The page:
While many businesses continue to struggle amidst a global pandemic, the Supreme Court recently provided brand owners a thin silver lining. In one of Justice Ruth Bader Ginsburg’s final opinions, the Court decided in U.S. Patent & Trademark Office (“USPTO”) v. Booking.com that a generic word combined with “.com” can be eligible for federal trademark protection.
A trademark is a word, name, symbol, image, or design used in commerce to distinguish the goods of one brand from those of another. In trademark law, the strength of a trademark is measured on a spectrum of distinctiveness. The more distinctive the trademark, the stronger it is and the more likely it is to win claims against infringers. On one end of the spectrum there are “fanciful” trademarks, which courts typically treat as the strongest trademarks. These are made-up words like “Kodak” or “Clorox.” They only have one meaning: their trademark meaning. On the other end are “generic” terms that identify a general class of goods or services. These are characteristics like “lite” for beer or “footlong” for sandwiches. By nature of being generic, consumers may struggle to identify the source of the goods or services and federal trademark protection is automatically denied. Only distinct trademarks qualify for protection under the USPTO, and only federally registered trademarks carry the presumption that they are distinctive in an infringement dispute.
Beginning in 2011, the travel website Booking.com tried to register its name, but the USPTO rejected the applications because it found the name to be generic. Booking.com sought judicial review, and both a Virginia District Court and the Fourth Circuit Court of Appeals ruled for Booking.com because consumers do not perceive “Booking.com” to be generic. The USPTO appealed to the Supreme Court, which granted certiorari. In granting certiorari, the Court was likely attempting to clear up an ambiguity among the circuit courts about whether “.com,” when appended to a generic term, can be distinctive for trademark purposes. For example, in 2009, the Federal Circuit, in contrast with the Fourth Circuit in Booking.com, found Hotels.com was not a protectable trademark because adding “.com” shows only internet commerce, not distinctiveness.
The USPTO presented what it thought was an uncontestable argument: 0 + 0 = 0. That is, starting with a generic term, “booking,” and adding a generic domain suffix, such as “.com,” results in a generic combination. This premise stems from the 1888 Goodyear decision, in which the Court held a generic corporate designation, such as “Company,” added to a generic term does not create trademark eligibility. Yet the Court rejected this analogy to Booking.com, observing that the answer was not so rudimentary.
“Booking” and “.com” are indeed generic on their own. However, the Court found that the distinctiveness should not be evaluated in isolated parts, and it is the consumers who ultimately decide whether the compound term is generic. Justice Ginsburg wrote, “whether ‘Booking.com’ is generic turns on whether that term, taken as a whole, signifies to consumers the class of online hotel-reservation services.” The district court had determined that “Booking.com” acquired secondary meaning as to hotel-reservation services based on a survey that showed nearly 75% of consumers believe “Booking.com” is a brand name and a not a generic term. While the USPTO disputed the lower court’s determination that “Booking.com” is not generic, it never disputed the assessment of the consumer’s perception. Justice Ginsburg summarized her view clearly: “Because ‘Booking.com’ is not a generic name to consumers, it is not generic.”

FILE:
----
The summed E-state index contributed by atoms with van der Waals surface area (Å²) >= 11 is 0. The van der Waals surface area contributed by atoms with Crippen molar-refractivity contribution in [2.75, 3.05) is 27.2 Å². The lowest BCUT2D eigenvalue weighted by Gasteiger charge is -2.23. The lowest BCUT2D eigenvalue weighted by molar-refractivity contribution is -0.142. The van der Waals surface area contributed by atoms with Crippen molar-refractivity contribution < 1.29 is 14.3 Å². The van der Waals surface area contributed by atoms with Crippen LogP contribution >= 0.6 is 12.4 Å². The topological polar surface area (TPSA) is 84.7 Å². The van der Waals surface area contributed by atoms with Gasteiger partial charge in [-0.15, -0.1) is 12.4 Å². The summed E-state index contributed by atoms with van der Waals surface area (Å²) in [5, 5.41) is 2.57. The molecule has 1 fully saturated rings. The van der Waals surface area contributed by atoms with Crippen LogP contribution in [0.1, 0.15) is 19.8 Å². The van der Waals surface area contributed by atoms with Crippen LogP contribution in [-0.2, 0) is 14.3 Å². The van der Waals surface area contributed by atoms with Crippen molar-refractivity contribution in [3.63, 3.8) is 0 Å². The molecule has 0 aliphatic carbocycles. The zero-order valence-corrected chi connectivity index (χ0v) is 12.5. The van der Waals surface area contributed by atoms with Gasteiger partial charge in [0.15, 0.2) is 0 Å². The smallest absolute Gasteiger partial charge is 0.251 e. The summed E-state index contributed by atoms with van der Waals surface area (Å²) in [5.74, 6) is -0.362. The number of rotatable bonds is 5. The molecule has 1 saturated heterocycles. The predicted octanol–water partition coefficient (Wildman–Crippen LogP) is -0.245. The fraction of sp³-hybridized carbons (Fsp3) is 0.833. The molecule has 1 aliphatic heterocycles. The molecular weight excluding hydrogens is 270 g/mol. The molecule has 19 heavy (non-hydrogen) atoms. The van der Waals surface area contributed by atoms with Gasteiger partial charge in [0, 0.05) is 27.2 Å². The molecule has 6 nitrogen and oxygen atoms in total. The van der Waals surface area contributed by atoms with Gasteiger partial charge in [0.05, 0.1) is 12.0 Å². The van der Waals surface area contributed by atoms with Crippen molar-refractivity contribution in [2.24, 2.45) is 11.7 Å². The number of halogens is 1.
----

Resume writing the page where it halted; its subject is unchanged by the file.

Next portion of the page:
The USPTO tried to push for a nearly per se rule that would ignore consumer perceptions and make the combination of “.com” with a generic term necessarily generic. But this, the Court said, would conflict with the “bedrock principle” of trademark law—the generic character of a particular term depends on its meaning to consumers.
To be sure, the Court is not suggesting that all “generic.com” brand names can have federal trademark protection. Each case still needs to be examined on its own merits with consumer perception as a key component. But why should we care that a generic term combined with “.com” will no longer receive an automatic rejection from the USPTO?
This decision is a victory for countless brand owners who have worked tirelessly to build their brand but whose trademark protection has been in question. Booking.com, and similar brands that use a generic domain name, likely have invested significant time, capital, and other resources to gain popularity, but were always at risk because they could not receive trademark registration. Not anymore. The trademark-registration door is now open for brands that want to offer their goods or services through a generic domain name. Uncomplicated domain names are easy to remember and great for marketing. And, since they now have the potential for federal trademark protection and are less susceptible to typosquatters, they also make sense from a legal standpoint.
The full ripple effect of this case is yet to be seen. USPTO v. Booking.com will likely result in an increase in “.com” trademark filings, which, in turn, will also increase trademark enforcement litigation. In any event, just as she did with countless other areas of law, Justice Ginsburg left a profound impact on trademark law and her legal mind will be missed.